According to the United Nations Human Development Report of 2013, Ethiopia is one of the eight countries in the world with the lowest human development index (HDI) and one of the two countries, Niger being the other, with the highest multidimensional poverty index (MPI). Despite the much publicised double-digit economic growth over the last 12 years, Ethiopia has one of the lowest per capital gross domestic product (GDP) in the world, just a little ahead of Burundi, Niger and Central African Republic (CAR), based on the 2012 World Economic Outlook Database of the International Monetary Fund (IMF). Further, compared to its immediate coastal neighbors, it has the lowest per capita GDP, less than those of Somalia and Eritrea; the highest MPI; and the lowest HDI, excepting Eritrea.
The country is also one of the most populous in the league of landlocked countries, with a population size fast approaching above 90 million. It was officially rendered landlocked by a dubious and ignominious decision of the government in power and its international backers.
Since most of the country’s import-export trade is conducted through sea transport, and because Massawa and Assab are no longer viable options, Ethiopia is forced to rely on the ports of neighboring countries, especially Djibouti, Kenya, Sudan and occasionally, Somalia. However, the costs of transportation to most of the destination ports are very prohibitive in view of the long distances and poor land transport facilities.
About 90pc of the country’s import-export trade is now conducted through the port of Djibouti. Reports show that even the Ethiopian Ministry of Transport (MoTr) acknowledges relying on a single port has become a bottleneck for the development of import-export trade.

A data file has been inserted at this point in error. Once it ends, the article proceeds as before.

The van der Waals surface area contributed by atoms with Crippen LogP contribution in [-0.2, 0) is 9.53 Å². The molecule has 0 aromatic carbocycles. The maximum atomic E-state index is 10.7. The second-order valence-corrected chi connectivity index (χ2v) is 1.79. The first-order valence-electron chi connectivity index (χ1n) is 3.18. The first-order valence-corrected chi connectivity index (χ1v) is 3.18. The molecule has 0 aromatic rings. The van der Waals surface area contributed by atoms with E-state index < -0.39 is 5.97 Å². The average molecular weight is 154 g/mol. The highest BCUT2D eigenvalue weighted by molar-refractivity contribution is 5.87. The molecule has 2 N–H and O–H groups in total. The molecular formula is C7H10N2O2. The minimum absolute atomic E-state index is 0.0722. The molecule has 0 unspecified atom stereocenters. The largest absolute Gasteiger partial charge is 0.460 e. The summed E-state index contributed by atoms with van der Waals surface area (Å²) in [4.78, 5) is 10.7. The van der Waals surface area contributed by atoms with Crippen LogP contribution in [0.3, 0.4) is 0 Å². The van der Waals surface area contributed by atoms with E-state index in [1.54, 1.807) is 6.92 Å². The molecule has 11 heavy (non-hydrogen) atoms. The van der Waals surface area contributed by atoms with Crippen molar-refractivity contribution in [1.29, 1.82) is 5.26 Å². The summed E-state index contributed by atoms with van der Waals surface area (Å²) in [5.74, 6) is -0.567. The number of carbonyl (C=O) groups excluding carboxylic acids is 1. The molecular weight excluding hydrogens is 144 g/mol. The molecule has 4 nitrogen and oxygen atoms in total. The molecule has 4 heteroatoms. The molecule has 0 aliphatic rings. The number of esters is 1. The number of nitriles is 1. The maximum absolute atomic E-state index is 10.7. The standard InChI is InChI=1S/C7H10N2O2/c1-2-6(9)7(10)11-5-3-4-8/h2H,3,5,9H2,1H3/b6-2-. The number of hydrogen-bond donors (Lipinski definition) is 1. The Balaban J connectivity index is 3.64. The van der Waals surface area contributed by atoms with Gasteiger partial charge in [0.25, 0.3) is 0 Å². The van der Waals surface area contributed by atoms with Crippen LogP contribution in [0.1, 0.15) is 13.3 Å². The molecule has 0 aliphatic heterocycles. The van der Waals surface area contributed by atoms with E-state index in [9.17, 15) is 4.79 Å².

In the mid of the year 2008, the cost of using the port of Djibouti increased alarmingly. Until the 2008 fee increase, Ethiopia used to pay more than 850 million dollars to DP World Djibouti in port fees, annually. The port is administered by DP World Djibouti, a part of DP World, formed in September of 2005 with the integration of the terminal operations of the Dubai Ports Authority (DPA).
According to July 6, 2008 edition of Sudan Tribune, the sudden and unexpected new rates involved an increase of up to 25pc in marine charges, cargo port dues and storage charges, and a 15pc increase in the cost of container stevedoring. This added an additional cost of at least 210 million dollars for the use of the port by Ethiopia.
To put this all in context, a 2010 report by the United Nations Conference on Trade & Development (UNCTAD) has shown that the amount landlocked countries spent for the payment of transport and insurance services was more than twice the average spent by developing countries, and more than three times the average for developed economies.
Paul Collier (Prof.), a renowned development economist, argues that while the majority of the five billion people in the “developing world” are getting richer at an unprecedented rate, a group of countries (mostly in Africa and Central Asia) are stuck with some sort of development traps and suggests that development assistance should be focused heavily on them.
According to Collier, these countries typically suffer from one or more development traps: conflict; natural resources; bad governance and landlocked with bad neighbors. Poor landlocked countries with bad neighbors find it almost impossible to tap into world economic growth.
Collier explains that countries with coastline trade with the world, while landlocked countries only trade with their neighbors. Landlocked countries with poor infrastructure connections to their neighbors will necessarily have a limited market for their goods.
Thirty two of the forty-five landlocked countries belong to what is called the Land-Locked